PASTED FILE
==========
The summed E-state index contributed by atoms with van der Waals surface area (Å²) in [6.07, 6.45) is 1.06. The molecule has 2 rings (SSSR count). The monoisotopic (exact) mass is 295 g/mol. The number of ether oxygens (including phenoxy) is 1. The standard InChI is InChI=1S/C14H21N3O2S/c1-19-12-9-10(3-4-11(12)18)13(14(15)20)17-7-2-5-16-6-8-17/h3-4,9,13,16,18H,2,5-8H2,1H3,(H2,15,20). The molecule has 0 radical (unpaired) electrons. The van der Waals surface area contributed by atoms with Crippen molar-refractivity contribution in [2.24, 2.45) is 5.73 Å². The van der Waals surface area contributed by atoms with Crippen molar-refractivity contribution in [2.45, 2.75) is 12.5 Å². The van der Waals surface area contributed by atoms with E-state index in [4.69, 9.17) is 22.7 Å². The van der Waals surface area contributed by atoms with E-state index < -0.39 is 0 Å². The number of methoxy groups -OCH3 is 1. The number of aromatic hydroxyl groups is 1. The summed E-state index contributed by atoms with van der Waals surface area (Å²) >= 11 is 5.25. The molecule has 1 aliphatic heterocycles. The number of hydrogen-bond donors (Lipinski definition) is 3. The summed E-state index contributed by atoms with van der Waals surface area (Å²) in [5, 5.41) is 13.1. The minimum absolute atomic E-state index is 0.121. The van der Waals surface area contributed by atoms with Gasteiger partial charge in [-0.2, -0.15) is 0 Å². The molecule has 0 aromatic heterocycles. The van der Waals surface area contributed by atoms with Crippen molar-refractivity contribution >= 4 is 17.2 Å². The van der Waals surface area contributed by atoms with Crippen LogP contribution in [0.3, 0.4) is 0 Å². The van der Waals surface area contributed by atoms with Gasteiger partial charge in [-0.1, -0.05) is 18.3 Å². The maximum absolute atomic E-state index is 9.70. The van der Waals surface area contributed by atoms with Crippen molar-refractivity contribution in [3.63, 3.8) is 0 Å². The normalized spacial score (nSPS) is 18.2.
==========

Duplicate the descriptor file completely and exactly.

The summed E-state index contributed by atoms with van der Waals surface area (Å²) in [6.07, 6.45) is 1.06. The molecule has 2 rings (SSSR count). The monoisotopic (exact) mass is 295 g/mol. The number of ether oxygens (including phenoxy) is 1. The standard InChI is InChI=1S/C14H21N3O2S/c1-19-12-9-10(3-4-11(12)18)13(14(15)20)17-7-2-5-16-6-8-17/h3-4,9,13,16,18H,2,5-8H2,1H3,(H2,15,20). The molecule has 0 radical (unpaired) electrons. The van der Waals surface area contributed by atoms with Crippen molar-refractivity contribution in [2.24, 2.45) is 5.73 Å². The van der Waals surface area contributed by atoms with Crippen molar-refractivity contribution in [2.45, 2.75) is 12.5 Å². The van der Waals surface area contributed by atoms with E-state index in [4.69, 9.17) is 22.7 Å². The van der Waals surface area contributed by atoms with E-state index < -0.39 is 0 Å². The number of methoxy groups -OCH3 is 1. The number of aromatic hydroxyl groups is 1. The summed E-state index contributed by atoms with van der Waals surface area (Å²) >= 11 is 5.25. The molecule has 1 aliphatic heterocycles. The number of hydrogen-bond donors (Lipinski definition) is 3. The summed E-state index contributed by atoms with van der Waals surface area (Å²) in [5, 5.41) is 13.1. The minimum absolute atomic E-state index is 0.121. The van der Waals surface area contributed by atoms with Gasteiger partial charge in [-0.2, -0.15) is 0 Å². The molecule has 0 aromatic heterocycles. The van der Waals surface area contributed by atoms with Crippen molar-refractivity contribution >= 4 is 17.2 Å². The van der Waals surface area contributed by atoms with Crippen LogP contribution in [0.3, 0.4) is 0 Å². The van der Waals surface area contributed by atoms with Gasteiger partial charge in [-0.1, -0.05) is 18.3 Å². The maximum absolute atomic E-state index is 9.70. The van der Waals surface area contributed by atoms with Crippen molar-refractivity contribution in [3.63, 3.8) is 0 Å². The normalized spacial score (nSPS) is 18.2.